There’s certain almost universal principles that govern the design of longboards and shortboards. Familiarity with them will help you understand what to look for in your Intermediate board.
How To Choose A Surfboard – Rocker
The curve of the bottom of your board from nose to tail is called bottom curve or rocker. A flat rocker gives speed, but too flat and your board won’t turn optimally. A curved rocker gives good turning but too curved and your board won’t have speed.
Rocker starts out with simple concepts but is very sophisticated. This is where some of the magic comes in. There are certain rockers that go optimally in a wide range of conditions that make magic boards. Even with computers and cutting machines that should be able to replicate boards exactly, boards with magic rockers are elusive. There are however certain rocker dimensions you can look for indicative of the desired characteristics for your board. At the Intermediate level flatter rocker is better.
Note flatness can be different that the nose and at the tail. In the image above can you pick which board is flattest?
How To Choose A Surfboard – Bottom Shape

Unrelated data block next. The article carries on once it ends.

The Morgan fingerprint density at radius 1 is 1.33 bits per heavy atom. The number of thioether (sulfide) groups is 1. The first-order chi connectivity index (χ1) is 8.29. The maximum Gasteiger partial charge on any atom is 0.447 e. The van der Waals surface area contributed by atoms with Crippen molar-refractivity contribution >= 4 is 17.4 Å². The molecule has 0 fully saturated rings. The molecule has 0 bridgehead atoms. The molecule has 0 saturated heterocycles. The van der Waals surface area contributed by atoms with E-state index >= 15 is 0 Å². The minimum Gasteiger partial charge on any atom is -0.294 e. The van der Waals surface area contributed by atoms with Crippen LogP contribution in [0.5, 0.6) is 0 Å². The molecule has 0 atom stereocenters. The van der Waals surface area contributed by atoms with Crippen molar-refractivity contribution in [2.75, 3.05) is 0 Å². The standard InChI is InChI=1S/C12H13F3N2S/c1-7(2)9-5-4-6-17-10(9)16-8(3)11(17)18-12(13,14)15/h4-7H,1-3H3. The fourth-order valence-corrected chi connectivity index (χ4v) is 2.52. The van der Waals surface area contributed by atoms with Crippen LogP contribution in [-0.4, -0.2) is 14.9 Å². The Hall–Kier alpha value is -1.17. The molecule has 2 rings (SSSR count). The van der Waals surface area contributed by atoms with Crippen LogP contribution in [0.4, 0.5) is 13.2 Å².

Screen shot from a computer shaping program showing the bottom shape. The top image shows the profile of the surfboard with a deep single concave that is shaped into the bottom of the board.
Bottom shape, not to be confused with bottom curve, is what is shaped into the bottom of your board. A concave bottom tends to be the fastest shape giving you speed. Longboards often have a concave under your chest with a vee towards the rear of the board. Shortboards have either a single concave throughout or single to double concave.
Concaves give speed. Vee gives the ability to turn. Blending these with rocker is part of the making of your ideal board.
There are numerous combinations and interrelations of rocker and bottom shape, but at the Intermediate stage you want one that is faster rather than may turn well but be slower.
How To Choose A Surfboard – Volume & Thickness
These boards are the same length. The top board has 7.5 extra liters that is 25% more volume than the lower board. It’s clear to see a lot of it is in the wide tail, which does not aid paddling nor directly aid flotation